The Group of Seven, the richest industrial countries in the world, will hold a summit in Brussels at the end of this month to discuss the infopike and how to regulate or deregulate emerging new media markets.
In anticipation of the meeting, several American, European and Asian high-tech companies including IBM, Olivetti and Hitachi met recently to map out a common plan to accelerate the creation of needed regulation and infrastructure.
Included among the companies’ recommendations were the need for worldwide technical standards, information network security guarantees and methods to ensure the respect of intellectual property rights.
Attendees urged government officials last to remove the regulatory road bumps from the information superhighway that are slowing its expansion and issued a joint policy paper urging governments to relax high-technology export controls, liberalize telecommunications markets and to allow all locally based companies to take part in subsidized research programs.
Call for unity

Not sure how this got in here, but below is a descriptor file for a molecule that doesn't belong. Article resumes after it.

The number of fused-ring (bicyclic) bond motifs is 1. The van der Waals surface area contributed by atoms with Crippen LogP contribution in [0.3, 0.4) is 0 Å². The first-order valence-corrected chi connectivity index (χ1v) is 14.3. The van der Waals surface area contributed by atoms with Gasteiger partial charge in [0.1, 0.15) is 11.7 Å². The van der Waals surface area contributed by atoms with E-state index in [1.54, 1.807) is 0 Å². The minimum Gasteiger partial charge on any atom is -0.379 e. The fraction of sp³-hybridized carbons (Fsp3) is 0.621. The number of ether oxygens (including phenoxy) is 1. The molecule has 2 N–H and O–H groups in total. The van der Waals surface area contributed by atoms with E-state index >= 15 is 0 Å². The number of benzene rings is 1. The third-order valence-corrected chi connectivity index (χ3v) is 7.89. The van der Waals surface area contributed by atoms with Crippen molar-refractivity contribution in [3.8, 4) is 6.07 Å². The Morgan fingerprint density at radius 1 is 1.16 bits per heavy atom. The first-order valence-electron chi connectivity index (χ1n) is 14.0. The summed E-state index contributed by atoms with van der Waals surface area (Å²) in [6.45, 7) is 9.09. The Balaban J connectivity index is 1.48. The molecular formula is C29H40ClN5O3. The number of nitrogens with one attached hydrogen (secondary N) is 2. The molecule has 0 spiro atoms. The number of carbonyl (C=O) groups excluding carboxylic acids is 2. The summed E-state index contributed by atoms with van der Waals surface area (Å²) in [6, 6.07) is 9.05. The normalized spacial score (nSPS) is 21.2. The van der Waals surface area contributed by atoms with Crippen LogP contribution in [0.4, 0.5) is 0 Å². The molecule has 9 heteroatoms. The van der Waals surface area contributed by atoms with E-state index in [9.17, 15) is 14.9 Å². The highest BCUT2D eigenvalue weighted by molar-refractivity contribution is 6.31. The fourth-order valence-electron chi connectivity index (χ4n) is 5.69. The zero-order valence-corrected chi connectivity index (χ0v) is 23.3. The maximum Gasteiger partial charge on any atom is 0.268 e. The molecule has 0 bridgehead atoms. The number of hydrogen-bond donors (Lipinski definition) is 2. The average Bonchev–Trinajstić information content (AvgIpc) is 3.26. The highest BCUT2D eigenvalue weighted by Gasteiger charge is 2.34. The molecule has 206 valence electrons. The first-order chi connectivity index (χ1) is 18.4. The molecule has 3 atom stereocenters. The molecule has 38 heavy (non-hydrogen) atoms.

“If we can encourage the governments to act in a unified manner, and not beggar their neighbors, we will roll this (superhighway) out even faster,” said Marshall Phelps, a spokesman for the U.S.’s Information Technology Industry Council.
If the recommendations are implemented, countries will be able to more quickly implement aspects of the information superhighway such as online services, video-on-demand technology and electronic news gathering and dissemination.
IBM’s CEO and chairman for European Operations, Lucio Stanca, spotlighted Europe as a region needing a lot of prodding in implementing the information superhighway if it wanted to keep up with the U.S. and Japan.
“We need to make technology work for us, not against us,” Stanca said.
“In the global market place, the jobs created by information technology will go to those parts of the world that are flexible and well-positioned to compete in the 21st century. To win in this marathon race, Europe must get into better shape.”